Turkey’s Libya Gambit
- Claudia Gazzini, Consulting Analyst for Libya, International Crisis Group
- Serhat Güvenç, Associate Professor of International Relations, Kadir Has University
- Kadri Tastan, Senior Fellow, The German Marshall Fund of the United States
Following two memoranda of understanding on “Delimitation of Maritime Jurisdiction Areas in the Mediterranean” and “Security and Military Cooperation” signed between Ankara and the Tripoli-based Libyan National Union (GNA) government last November, the Turkish parliament approved a motion allowing Turkish President Erdogan to send soldiers to Libya on January 2. Ankara has been steadily increasing its military support to Tripoli against its rival, the Tobruk-based government, whose Libyan National Army (LNA) receives military support primarily from Egypt, the United Arab Emirates (UAE), and Russia. While there are concerns that Turkey could risk facing a “mission creep” in Libya, Turkey’s involvement has triggered new diplomatic initiatives, such as the cease-fire talks in Moscow with both Fayez Sarraj, the head of Libya’s U.N.-recognized government in Tripoli and his rival Khalifa Hafter attended.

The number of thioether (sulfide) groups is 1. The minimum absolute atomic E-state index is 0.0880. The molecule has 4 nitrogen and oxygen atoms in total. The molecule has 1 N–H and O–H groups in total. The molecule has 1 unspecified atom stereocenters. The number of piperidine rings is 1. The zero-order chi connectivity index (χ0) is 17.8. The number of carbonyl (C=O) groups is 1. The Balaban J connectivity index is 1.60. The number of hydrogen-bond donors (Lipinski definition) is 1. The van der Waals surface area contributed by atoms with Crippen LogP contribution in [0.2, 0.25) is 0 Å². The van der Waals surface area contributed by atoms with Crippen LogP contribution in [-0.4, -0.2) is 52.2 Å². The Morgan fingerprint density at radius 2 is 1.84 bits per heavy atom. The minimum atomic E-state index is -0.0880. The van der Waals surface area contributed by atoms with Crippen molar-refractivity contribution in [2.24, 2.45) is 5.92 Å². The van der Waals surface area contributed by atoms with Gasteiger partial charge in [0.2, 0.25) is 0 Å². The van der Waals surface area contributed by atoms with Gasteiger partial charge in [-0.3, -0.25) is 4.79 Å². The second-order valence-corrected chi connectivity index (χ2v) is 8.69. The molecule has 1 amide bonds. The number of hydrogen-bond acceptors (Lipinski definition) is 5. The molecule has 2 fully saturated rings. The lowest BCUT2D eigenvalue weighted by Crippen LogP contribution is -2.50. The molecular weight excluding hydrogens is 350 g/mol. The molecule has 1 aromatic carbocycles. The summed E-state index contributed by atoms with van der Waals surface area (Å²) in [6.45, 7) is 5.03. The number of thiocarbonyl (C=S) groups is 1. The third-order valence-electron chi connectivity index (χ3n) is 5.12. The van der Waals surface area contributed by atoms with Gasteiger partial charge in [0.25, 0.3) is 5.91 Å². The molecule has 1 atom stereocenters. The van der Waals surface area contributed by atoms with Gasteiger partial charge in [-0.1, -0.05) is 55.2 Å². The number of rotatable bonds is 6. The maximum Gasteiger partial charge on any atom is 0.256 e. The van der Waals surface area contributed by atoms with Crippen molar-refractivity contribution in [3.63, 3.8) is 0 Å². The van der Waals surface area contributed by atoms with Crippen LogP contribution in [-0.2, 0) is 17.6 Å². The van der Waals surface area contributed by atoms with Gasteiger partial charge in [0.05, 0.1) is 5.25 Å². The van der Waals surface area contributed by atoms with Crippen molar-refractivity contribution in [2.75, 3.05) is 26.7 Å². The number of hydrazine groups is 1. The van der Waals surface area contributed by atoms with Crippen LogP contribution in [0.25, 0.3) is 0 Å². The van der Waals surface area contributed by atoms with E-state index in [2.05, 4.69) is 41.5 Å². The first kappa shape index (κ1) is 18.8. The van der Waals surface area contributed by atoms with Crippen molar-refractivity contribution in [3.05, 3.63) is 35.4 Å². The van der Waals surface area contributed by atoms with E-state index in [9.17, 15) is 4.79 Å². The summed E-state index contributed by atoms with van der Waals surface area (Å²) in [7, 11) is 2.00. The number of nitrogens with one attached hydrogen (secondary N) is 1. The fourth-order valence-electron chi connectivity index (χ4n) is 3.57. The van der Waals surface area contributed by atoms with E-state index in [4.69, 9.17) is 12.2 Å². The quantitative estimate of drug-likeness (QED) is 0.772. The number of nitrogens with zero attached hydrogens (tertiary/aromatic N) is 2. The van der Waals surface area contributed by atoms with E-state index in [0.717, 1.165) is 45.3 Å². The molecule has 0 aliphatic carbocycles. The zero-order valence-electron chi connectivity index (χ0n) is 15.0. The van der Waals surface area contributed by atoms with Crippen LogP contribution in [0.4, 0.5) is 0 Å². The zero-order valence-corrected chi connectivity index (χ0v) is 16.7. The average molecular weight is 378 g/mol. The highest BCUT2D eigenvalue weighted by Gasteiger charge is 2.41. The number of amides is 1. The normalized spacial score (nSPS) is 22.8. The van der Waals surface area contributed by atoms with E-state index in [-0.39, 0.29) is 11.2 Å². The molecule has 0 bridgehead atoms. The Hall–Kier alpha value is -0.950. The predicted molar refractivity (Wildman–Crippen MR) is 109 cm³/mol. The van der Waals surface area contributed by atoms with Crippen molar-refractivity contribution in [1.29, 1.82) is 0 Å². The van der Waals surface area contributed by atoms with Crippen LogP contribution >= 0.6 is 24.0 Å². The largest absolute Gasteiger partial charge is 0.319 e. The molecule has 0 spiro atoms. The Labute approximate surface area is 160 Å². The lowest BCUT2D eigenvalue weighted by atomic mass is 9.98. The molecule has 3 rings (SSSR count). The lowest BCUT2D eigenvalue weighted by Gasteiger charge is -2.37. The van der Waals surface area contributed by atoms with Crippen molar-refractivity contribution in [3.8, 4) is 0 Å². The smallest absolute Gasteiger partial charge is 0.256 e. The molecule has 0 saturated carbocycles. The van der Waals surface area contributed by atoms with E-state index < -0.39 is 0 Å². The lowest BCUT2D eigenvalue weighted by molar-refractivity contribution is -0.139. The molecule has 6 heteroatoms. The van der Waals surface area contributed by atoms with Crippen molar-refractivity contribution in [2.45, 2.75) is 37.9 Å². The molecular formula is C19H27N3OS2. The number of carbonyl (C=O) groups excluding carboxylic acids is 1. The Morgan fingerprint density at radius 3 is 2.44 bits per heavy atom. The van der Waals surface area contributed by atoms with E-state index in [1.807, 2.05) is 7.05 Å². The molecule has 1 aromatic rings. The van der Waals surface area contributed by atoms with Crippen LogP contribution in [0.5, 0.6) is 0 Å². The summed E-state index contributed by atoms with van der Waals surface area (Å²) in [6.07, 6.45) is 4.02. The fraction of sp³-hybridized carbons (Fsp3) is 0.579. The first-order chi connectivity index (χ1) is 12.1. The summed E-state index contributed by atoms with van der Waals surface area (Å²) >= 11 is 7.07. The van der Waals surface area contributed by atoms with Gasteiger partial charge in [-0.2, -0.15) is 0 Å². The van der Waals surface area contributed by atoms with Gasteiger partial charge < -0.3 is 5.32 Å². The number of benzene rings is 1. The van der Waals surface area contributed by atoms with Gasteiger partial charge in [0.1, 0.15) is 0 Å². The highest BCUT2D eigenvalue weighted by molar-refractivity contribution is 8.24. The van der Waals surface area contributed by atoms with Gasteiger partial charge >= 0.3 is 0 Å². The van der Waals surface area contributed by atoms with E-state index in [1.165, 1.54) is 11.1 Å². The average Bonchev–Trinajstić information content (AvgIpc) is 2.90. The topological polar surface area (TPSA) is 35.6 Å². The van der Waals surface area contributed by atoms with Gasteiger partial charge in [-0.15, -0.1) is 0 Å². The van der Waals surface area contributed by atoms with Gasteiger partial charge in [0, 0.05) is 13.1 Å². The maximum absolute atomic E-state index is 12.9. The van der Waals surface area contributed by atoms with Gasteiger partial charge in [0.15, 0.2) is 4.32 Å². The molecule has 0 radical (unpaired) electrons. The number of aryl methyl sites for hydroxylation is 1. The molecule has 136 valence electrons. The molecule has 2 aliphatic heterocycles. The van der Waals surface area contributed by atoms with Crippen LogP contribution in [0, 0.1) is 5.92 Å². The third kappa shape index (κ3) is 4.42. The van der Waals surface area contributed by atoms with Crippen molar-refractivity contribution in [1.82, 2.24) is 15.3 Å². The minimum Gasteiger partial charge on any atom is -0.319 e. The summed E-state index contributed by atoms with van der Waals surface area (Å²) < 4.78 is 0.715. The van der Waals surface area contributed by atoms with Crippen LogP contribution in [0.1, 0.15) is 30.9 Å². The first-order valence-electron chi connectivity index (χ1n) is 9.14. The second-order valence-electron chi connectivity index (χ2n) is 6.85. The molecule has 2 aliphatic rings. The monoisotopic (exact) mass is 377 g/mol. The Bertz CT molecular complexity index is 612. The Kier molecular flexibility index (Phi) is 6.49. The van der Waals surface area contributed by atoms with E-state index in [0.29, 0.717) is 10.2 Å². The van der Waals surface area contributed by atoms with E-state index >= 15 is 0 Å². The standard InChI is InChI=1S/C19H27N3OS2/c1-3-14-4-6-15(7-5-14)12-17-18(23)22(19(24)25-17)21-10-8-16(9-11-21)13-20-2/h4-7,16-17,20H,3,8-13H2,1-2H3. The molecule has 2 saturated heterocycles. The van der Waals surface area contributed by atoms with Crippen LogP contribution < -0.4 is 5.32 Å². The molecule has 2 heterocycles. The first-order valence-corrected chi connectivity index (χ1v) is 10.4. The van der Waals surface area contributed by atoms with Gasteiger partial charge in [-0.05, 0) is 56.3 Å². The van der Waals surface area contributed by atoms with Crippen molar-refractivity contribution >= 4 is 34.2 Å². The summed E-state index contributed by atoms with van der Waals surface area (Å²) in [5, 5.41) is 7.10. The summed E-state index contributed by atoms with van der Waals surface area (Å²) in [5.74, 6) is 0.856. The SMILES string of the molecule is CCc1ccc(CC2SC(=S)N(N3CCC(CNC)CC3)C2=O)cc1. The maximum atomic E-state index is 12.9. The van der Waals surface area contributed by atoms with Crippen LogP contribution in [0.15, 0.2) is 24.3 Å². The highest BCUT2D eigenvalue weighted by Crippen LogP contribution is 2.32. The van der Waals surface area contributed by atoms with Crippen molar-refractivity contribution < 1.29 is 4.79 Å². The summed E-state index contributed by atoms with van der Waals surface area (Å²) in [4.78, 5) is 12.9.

What are Turkey’s objectives Libya and how far is Turkey likely to go to accomplish them? What are the main dynamics in Libyan civil war and how the conflict is evolving? What are the broader implications for Turkish foreign policy and Turkey’s relations with its allies?
This roundtable discussion is part of a series of events and analyses organized as part of the GMF-TOBB Fellowship on Turkey, Europe, and Global Issues, launched by GMF in partnership with the Union of Chambers and Commodity Exchanges of Turkey (TOBB) in 2017.